It’s this heatwave draping much of the American West this summer that has created a conundrum of sorts for craft beer drinkers in this part of the country. This month on the calendar denotes not just the early days of autumn, but a perhaps more important, even more special, time of year for craft connoisseurs: Oktoberfest season.
A customer walks into a liquor store, searching for a crushable, refreshing beer to beat the summer heat. The customer has an idea. Maybe a Pilsner, or what about this Helles? Something light, something crisp, something that settles smoothly in …
Sure, you might have noticed them, anyway. Their table is usually adorned in a rainbow flag, and they often wear shirts with rainbow-colored hop leafs.
But now? Now, the Denver Beer Queers have an official sign. Now you won’t be able to miss that they’re here, queer and drink lots of beer.
In an old, red barn at the end of a gravel road in Nederland, Colo., a quaint mountain town west of Boulder, there’s something brewing.
Yes, that something is beer, of course. But there’s something else, too. Something more. It’s …
There are two facts to know about Bess Dougherty, the head brewer and barrel troll for Grateful Gnome Brewery and Sandwich Shoppe in Denver’s Berkeley neighborhood: She doesn’t spend any time trying to create unique names for her beers, and she’s passionate about the friendly community within the craft beer industry.
Joining the likes of Oskar Blues, Upslope, Great Divide, Denver Beer Co, Odell, Periodic, Resolute, Spice Trade, WeldWerks, Grist, 14er Brewing and more, Broomfield’s 4 Noses Brewing is preparing to branch out beyond their original taproom for a second location.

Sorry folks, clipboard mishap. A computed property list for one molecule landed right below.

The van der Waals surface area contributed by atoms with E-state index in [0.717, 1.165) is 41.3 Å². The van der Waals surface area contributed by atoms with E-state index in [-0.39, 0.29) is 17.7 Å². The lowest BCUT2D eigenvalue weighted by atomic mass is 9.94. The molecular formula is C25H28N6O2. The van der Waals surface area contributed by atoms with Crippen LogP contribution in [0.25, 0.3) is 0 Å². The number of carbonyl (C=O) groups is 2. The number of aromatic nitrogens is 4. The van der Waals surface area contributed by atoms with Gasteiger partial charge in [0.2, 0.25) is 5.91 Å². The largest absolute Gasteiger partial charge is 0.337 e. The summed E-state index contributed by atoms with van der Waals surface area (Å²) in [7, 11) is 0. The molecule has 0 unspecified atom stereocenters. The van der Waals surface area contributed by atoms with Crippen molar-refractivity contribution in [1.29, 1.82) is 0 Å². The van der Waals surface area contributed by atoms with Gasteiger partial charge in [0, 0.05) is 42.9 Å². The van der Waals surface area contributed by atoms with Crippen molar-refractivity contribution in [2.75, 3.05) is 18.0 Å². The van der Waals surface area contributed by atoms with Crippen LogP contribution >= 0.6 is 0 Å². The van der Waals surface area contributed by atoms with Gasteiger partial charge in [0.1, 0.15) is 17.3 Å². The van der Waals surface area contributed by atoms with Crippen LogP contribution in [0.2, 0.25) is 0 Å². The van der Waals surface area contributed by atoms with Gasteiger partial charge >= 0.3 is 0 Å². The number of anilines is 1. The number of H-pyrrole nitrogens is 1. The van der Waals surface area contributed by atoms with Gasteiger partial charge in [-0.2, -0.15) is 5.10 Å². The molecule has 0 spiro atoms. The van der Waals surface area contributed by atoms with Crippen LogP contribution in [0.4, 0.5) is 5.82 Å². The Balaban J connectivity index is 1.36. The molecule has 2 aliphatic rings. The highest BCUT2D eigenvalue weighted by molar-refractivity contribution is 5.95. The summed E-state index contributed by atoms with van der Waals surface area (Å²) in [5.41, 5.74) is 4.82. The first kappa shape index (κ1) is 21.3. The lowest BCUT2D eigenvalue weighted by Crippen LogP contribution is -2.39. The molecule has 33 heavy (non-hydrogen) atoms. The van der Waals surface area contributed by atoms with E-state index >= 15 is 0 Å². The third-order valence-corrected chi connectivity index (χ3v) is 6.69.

“For Those Who Wander.”
The slogan of New Terrain Brewing Company isn’t limited just to those who explore the great outdoors—though it certainly does include outdoor adventurers. Accordingly, visitors of the Golden, CO-based brewery are rewarded with a spectacular view of the Foothills; in addition to effortless access to a forested dog park. This facility, with its bucolic beer garden that offers scenic sights of Rocky Mountains to the west and Denver’s skyline to the east, was certainly built with those who wander outside in mind.
The idea was years in the making. The lease was signed 14 months ago. But now, finally, Greg and Sara Fetzer’s dream is here.
Empourium Brewing Company, the newest brewery in Denver’s Berkeley neighborhood, celebrated its soft opening on Friday, March 29, and locals lined the bar not even an hour after the doors officially opened.
It’s not immediately clear where Adamant Brewing and Blending, tucked deep into an industrial pocket of North Boulder, is among the dozen or so nondescript cement facades in a lot full of warehouses.
But beneath a black awning, next to a small, yellow Brewers Association sticker in the lone window guarded by black bars, lies Boulder’s newest brewery and the “cousin” to VisionQuest, a brewery borne from a homebrew shop on the East side of the city. Adam Kandle, co-owner and co-founder of both, calls VisionQuest the cousin, and not sister, because breweries know no gender.